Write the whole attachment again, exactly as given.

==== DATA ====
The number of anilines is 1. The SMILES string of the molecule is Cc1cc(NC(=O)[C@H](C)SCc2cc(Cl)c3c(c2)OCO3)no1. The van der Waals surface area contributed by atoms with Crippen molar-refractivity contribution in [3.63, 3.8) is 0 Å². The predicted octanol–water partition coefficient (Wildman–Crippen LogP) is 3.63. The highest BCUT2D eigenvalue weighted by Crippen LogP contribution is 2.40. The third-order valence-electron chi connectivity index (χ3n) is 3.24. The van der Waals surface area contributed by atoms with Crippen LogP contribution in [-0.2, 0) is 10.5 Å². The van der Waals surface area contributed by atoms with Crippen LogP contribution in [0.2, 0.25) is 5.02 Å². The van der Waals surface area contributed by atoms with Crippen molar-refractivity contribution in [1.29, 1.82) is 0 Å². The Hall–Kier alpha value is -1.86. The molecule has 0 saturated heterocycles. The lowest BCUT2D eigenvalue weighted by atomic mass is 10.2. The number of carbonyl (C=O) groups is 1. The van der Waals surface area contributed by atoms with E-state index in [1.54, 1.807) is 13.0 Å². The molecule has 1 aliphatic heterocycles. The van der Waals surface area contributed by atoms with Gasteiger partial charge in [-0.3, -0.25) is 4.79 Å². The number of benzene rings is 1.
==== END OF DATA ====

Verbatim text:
The number of anilines is 1. The SMILES string of the molecule is Cc1cc(NC(=O)[C@H](C)SCc2cc(Cl)c3c(c2)OCO3)no1. The van der Waals surface area contributed by atoms with Crippen molar-refractivity contribution in [3.63, 3.8) is 0 Å². The predicted octanol–water partition coefficient (Wildman–Crippen LogP) is 3.63. The highest BCUT2D eigenvalue weighted by Crippen LogP contribution is 2.40. The third-order valence-electron chi connectivity index (χ3n) is 3.24. The van der Waals surface area contributed by atoms with Crippen LogP contribution in [-0.2, 0) is 10.5 Å². The van der Waals surface area contributed by atoms with Crippen LogP contribution in [0.2, 0.25) is 5.02 Å². The van der Waals surface area contributed by atoms with Crippen molar-refractivity contribution in [1.29, 1.82) is 0 Å². The Hall–Kier alpha value is -1.86. The molecule has 0 saturated heterocycles. The lowest BCUT2D eigenvalue weighted by atomic mass is 10.2. The number of carbonyl (C=O) groups is 1. The van der Waals surface area contributed by atoms with E-state index in [1.54, 1.807) is 13.0 Å². The molecule has 1 aliphatic heterocycles. The van der Waals surface area contributed by atoms with Gasteiger partial charge in [-0.3, -0.25) is 4.79 Å². The number of benzene rings is 1.